Bowling can be traced all the way back to Ancient Egypt in 5200 B.C., thanks to items that were found in a child’s tomb. The very first equipment included nine pieces of stone and a “ball,” which would be rolled through a marble archway towards the stones. Bowling pins weren’t used until the 17th century, most likely started in Germany, and it was considered more of a religious ceremony then a sport back then.
The first indoor bowling lanes were designed and used by the English in 1455. At one point, Sir Francis Drake, a 16th century English sailor, even insisted on finishing his final frame before taking action against the Spanish Armada as they were attacking his fleet. He is credited with introducing the game to many different cultures as he traveled around the globe.
Bowling was first known to be played in America by Dutch settlers in 1626 on Manhattan Island, and grew in popularity overtime. Connecticut even took the step of outlawing nine-pin bowling in 1842 due to the heavy gambling that the game had become involved in. Those who loved the game were able to bypass this law by using ten pins, all arranged in a triangle. This set-up, and all other standardized rules, was made official by the American Bowling Congress in 1895, and the first major tournament was finally held in 1901. This organization was followed up by the Women’s International Bowling Congress in 1916, which held the first women’s tournament in 1917, and the Young American Bowlers Alliance in 1982, which promoted the sport to children and teens. All three organizations finally merged in 2005, forming what is now known as the United States Bowling Congress.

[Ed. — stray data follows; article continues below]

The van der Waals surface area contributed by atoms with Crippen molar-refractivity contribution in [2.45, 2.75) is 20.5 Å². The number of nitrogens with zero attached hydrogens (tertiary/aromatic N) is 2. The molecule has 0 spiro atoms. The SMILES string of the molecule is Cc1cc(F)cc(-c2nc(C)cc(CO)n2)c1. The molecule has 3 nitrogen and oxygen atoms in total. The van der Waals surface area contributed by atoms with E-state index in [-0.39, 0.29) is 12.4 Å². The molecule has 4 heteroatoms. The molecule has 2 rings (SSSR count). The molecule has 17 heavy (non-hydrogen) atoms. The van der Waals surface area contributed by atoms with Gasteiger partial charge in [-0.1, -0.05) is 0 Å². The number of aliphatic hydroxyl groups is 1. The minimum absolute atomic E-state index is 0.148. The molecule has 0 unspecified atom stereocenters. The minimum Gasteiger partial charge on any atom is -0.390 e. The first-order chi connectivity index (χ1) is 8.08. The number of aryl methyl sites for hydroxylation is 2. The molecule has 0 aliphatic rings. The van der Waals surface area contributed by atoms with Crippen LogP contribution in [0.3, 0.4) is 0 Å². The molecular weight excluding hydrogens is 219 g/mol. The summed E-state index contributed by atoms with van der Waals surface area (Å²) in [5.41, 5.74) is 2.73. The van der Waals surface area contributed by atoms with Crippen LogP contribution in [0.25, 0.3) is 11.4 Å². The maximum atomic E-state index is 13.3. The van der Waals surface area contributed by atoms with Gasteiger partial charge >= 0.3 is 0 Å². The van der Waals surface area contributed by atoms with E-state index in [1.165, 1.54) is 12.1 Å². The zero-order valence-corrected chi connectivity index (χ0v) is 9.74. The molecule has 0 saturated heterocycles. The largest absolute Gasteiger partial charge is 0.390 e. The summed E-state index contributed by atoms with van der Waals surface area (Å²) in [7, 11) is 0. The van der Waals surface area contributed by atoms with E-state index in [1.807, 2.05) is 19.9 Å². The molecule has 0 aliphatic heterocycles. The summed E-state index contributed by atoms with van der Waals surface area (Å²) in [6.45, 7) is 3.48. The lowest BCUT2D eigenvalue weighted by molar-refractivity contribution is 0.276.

The early 1900’s also saw many important advances for the game that are present to this day. For centuries, the ball itself was made of hard wood. This was later changed to rubber in 1905, and again to plastic during the late 1950’s. They are now made from a reactive resin and small amounts of urethane for true sturdiness. Fingerholes also weren’t widely used until the end of the 19th century, and the introduction of the three-hole ball in 1930 made the design even more popular. Before pinsetters were invented, young children would sit at the end of each lane to clear and reset the pins after each bowl. This changed when the automatic pinsetter was invented in 1936, making the game even more efficient and safe. Manual scoring was also done away with in the 1970s, thanks to the introduction of automatic scoring systems, which also prove to be a source of entertainment. And once bumper guards and cosmic bowling came into play, fun for all ages was all but guaranteed.